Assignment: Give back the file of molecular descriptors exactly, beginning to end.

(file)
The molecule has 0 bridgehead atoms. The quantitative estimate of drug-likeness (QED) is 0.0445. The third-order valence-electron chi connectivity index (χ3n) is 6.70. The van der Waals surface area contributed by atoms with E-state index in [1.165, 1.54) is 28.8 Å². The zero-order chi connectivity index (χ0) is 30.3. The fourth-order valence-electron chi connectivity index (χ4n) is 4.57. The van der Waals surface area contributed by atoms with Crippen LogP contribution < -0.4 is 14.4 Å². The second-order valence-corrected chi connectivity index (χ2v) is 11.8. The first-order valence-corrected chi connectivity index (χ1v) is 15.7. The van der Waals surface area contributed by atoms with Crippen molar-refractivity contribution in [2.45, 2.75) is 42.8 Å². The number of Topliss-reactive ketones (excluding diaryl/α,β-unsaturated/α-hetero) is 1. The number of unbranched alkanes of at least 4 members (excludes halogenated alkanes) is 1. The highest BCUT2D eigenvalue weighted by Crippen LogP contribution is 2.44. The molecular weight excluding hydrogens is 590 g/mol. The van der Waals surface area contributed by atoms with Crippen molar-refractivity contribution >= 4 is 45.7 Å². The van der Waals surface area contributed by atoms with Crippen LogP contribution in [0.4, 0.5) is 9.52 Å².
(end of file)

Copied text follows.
The molecule has 0 bridgehead atoms. The quantitative estimate of drug-likeness (QED) is 0.0445. The third-order valence-electron chi connectivity index (χ3n) is 6.70. The van der Waals surface area contributed by atoms with E-state index in [1.165, 1.54) is 28.8 Å². The zero-order chi connectivity index (χ0) is 30.3. The fourth-order valence-electron chi connectivity index (χ4n) is 4.57. The van der Waals surface area contributed by atoms with Crippen LogP contribution < -0.4 is 14.4 Å². The second-order valence-corrected chi connectivity index (χ2v) is 11.8. The first-order valence-corrected chi connectivity index (χ1v) is 15.7. The van der Waals surface area contributed by atoms with Crippen molar-refractivity contribution in [2.45, 2.75) is 42.8 Å². The number of Topliss-reactive ketones (excluding diaryl/α,β-unsaturated/α-hetero) is 1. The number of unbranched alkanes of at least 4 members (excludes halogenated alkanes) is 1. The highest BCUT2D eigenvalue weighted by Crippen LogP contribution is 2.44. The molecular weight excluding hydrogens is 590 g/mol. The van der Waals surface area contributed by atoms with Crippen molar-refractivity contribution >= 4 is 45.7 Å². The van der Waals surface area contributed by atoms with Crippen LogP contribution in [0.4, 0.5) is 9.52 Å².